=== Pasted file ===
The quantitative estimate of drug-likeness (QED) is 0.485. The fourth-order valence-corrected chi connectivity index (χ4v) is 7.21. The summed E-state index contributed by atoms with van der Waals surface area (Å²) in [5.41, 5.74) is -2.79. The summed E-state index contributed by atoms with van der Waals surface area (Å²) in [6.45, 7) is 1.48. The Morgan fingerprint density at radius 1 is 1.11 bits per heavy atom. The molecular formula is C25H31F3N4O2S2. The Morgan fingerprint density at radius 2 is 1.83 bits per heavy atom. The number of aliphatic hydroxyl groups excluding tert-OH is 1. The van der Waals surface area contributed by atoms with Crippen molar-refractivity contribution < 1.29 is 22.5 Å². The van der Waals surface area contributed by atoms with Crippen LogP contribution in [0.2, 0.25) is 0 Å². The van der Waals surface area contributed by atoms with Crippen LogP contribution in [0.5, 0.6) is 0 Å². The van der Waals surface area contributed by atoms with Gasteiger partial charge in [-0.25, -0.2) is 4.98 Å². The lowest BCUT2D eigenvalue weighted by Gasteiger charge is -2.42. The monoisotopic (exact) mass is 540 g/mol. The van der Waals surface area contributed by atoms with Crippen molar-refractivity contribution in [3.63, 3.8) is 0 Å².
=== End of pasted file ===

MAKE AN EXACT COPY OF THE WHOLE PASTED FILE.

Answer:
The quantitative estimate of drug-likeness (QED) is 0.485. The fourth-order valence-corrected chi connectivity index (χ4v) is 7.21. The summed E-state index contributed by atoms with van der Waals surface area (Å²) in [5.41, 5.74) is -2.79. The summed E-state index contributed by atoms with van der Waals surface area (Å²) in [6.45, 7) is 1.48. The Morgan fingerprint density at radius 1 is 1.11 bits per heavy atom. The molecular formula is C25H31F3N4O2S2. The Morgan fingerprint density at radius 2 is 1.83 bits per heavy atom. The number of aliphatic hydroxyl groups excluding tert-OH is 1. The van der Waals surface area contributed by atoms with Crippen molar-refractivity contribution < 1.29 is 22.5 Å². The van der Waals surface area contributed by atoms with Crippen LogP contribution in [0.2, 0.25) is 0 Å². The van der Waals surface area contributed by atoms with Crippen LogP contribution in [0.5, 0.6) is 0 Å². The van der Waals surface area contributed by atoms with Gasteiger partial charge in [-0.25, -0.2) is 4.98 Å². The lowest BCUT2D eigenvalue weighted by Gasteiger charge is -2.42. The monoisotopic (exact) mass is 540 g/mol. The van der Waals surface area contributed by atoms with Crippen molar-refractivity contribution in [3.63, 3.8) is 0 Å².